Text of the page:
Wood County Commission receives clean audit report

Perry & Associates President Jodey Altier and Chief Operating Officer Bill Wilkinson appear before the Wood County Commission Monday to give the results of the audit they did of the county’s finances. (Photo by Brett Dunlap)

PARKERSBURG — Wood County had a good audit of its finances, officials said Monday.

Representatives with Perry & Associates Certified Public Accountants appeared before the Wood County Commission to present their findings in an audit of the county’s finances for the year ending June 30, 2017.

”I have nothing bad to report,” said Perry & Associates President Jodey Altier. ”We have done your audit for three years now and it keeps getting better and better.”

The year prior to Perry & Associates doing the audit, the state Auditor’s Office did it and found over a dozen things that needed to be addressed. The first year Perry & Associates did the audit it found six to seven items that needed to be addressed.

”I think it is to the credit of the commission, the administrator, the County Clerk’s Office that I see a very concerted effort to make things better, to clean things up and implement internal controls,” Altier said.

She talked about a change across all county offices and personnel where people and departments are communicating better.

”It shows in your audit report,” Altier said.

This year’s report had two recommendations the accountants felt the county needed to address, including how the county’s Day Report Center handled collections and remittance.

”…we noted the Center does not remit all fees collected to the Sheriff’s tax office on a monthly basis,” according to the Management Letter from Perry & Associates to the county. ”Instead, they are remitting the ending monthly bank balance rather than the actual revenues collected.

”Proper internal controls would require that an effective, accurate and secure transacting and accounting of monies that flow through the Mid-Ohio Valley Day Report Center be maintained.”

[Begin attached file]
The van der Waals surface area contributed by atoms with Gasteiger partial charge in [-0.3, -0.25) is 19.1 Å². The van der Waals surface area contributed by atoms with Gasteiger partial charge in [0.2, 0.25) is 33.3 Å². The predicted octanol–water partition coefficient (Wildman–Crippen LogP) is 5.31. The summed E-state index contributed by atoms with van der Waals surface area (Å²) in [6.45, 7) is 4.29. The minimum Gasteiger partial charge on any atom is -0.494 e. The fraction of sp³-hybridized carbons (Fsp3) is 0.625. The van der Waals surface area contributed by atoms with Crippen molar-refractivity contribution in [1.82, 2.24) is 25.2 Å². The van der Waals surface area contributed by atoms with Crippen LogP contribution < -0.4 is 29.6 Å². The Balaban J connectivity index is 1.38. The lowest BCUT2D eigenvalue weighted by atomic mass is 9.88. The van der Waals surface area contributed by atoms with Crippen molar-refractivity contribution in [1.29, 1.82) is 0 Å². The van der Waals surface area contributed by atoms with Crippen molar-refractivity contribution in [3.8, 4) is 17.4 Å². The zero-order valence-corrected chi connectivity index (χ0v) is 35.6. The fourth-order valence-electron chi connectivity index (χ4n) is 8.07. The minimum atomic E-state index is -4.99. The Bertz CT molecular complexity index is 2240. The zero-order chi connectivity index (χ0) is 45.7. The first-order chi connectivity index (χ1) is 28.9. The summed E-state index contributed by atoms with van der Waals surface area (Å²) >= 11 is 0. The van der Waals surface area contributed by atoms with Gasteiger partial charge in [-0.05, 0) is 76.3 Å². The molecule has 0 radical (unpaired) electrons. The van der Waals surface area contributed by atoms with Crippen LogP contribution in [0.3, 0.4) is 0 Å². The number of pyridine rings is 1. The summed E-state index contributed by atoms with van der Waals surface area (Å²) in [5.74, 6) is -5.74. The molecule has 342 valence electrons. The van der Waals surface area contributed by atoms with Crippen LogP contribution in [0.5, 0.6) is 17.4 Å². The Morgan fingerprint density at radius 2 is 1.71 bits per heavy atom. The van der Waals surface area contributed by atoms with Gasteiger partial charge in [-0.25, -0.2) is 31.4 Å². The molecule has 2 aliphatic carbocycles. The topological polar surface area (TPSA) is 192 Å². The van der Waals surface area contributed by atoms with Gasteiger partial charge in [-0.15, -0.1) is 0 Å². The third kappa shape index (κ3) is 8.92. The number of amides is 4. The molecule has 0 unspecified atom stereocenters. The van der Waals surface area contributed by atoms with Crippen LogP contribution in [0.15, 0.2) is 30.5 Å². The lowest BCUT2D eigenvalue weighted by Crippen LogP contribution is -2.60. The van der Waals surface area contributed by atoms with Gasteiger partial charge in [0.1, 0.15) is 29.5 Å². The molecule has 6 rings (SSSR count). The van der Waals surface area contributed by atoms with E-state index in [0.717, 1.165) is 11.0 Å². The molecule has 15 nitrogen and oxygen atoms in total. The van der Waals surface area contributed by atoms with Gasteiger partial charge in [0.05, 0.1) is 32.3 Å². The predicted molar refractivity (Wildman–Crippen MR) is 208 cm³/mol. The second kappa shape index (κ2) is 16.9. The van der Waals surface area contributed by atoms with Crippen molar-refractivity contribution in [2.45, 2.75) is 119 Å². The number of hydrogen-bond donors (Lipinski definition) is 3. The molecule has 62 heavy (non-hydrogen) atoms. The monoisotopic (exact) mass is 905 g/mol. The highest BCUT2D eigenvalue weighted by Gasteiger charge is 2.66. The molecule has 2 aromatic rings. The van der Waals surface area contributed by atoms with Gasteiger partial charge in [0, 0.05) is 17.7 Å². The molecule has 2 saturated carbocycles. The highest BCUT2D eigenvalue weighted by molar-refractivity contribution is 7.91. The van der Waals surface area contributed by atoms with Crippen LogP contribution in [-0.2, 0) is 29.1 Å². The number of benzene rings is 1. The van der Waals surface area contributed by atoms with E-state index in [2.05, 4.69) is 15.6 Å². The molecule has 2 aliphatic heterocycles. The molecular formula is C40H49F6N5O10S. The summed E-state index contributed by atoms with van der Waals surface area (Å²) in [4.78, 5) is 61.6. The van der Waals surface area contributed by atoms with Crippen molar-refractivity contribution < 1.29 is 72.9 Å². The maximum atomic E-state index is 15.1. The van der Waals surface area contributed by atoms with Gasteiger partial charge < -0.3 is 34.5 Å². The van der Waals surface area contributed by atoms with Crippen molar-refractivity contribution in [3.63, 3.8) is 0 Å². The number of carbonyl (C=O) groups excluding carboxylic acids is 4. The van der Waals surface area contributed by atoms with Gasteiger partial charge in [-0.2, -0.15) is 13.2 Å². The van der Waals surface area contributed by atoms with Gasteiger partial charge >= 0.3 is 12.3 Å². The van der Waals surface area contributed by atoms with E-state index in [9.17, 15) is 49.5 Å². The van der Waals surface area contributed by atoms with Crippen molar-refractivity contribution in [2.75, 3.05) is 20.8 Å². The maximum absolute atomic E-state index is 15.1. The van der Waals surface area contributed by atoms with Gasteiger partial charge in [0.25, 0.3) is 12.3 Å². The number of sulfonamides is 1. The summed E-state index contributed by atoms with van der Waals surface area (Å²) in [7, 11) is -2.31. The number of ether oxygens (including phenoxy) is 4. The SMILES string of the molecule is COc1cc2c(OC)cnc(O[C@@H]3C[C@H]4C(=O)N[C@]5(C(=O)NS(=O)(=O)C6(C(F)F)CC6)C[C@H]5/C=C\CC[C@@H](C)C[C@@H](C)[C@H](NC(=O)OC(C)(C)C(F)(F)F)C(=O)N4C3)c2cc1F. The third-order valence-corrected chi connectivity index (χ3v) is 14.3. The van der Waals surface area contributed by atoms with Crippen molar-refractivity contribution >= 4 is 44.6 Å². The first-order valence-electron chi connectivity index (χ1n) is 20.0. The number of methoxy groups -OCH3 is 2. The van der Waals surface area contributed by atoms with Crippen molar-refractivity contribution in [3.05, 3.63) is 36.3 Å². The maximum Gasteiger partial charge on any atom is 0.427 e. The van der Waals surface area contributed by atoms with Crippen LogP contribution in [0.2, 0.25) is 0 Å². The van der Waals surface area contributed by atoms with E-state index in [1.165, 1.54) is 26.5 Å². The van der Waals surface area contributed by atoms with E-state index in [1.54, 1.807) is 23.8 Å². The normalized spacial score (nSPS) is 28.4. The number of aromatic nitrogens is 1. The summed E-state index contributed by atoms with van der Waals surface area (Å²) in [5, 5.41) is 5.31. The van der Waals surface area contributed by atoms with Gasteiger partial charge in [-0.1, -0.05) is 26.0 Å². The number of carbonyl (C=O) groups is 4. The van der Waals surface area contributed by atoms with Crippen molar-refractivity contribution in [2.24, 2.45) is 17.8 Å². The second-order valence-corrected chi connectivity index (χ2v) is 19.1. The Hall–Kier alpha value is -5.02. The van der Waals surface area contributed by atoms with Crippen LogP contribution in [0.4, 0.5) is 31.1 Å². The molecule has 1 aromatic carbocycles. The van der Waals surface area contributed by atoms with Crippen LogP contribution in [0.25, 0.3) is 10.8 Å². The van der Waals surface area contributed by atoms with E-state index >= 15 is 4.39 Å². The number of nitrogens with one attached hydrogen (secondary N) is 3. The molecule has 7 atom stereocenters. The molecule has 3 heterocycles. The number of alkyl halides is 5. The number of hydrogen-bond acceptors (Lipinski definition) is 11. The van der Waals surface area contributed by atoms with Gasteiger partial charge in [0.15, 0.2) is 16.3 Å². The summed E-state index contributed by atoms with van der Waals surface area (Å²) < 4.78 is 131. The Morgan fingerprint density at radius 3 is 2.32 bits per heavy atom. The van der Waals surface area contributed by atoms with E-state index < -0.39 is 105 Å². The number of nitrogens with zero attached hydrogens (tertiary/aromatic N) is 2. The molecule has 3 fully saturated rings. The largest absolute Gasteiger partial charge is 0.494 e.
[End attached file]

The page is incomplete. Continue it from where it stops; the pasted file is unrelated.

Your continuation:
Those controls would include a ledger detailing all receipts and checks issued by the center resulting in a daily cash balance that could be reconciled to the monthly bank statement, the letter said.

Perry & Associates recommends the check issued to the sheriff’s office each month should be for the reconciled month end cash balance, which normally would equal the previous month’s collection.

”Within the first ten days of each month, the Center should prepare a monthly report summarizing all fees collected in the prior month and remit the reconciled collections and the report to the Sheriff’s Tax Office by check,” the letter said. ”A receipt should be obtained from the Sheriff’s Tax Office and attached to the monthly report copy and maintained in a file at the center.”

The audit also made note of the Assessor Fund Disbursement Policy.

”…we noted the Assessor’s office did not have written internal control policies and procedures to ensure disbursements were authorized and for proper public purpose,” the letter said. ”Effective internal control procedures and monitoring are critical to safeguard assets and prohibit misappropriation.

”The Assessor should implement written policies and procedures with effective application controls promptly.”

Wood County was put at “high risk” by the Department of Justice following findings in 2013. With the changes made through the work the county did with Perry & Associations over the past few years, Altier said, the county would be removed from that designation.

Commissioner Jimmy Colombo said these reports help county employees keep better records.

”We become more responsible to what we have to do,” he said.

Commission President Blair Couch said audits allow the county to improve its operations. With different people looking at operations someone might catch something that someone else missed, he said.

”An audit allows us to get better,” he said. ”It allows us to learn more about our operations.”

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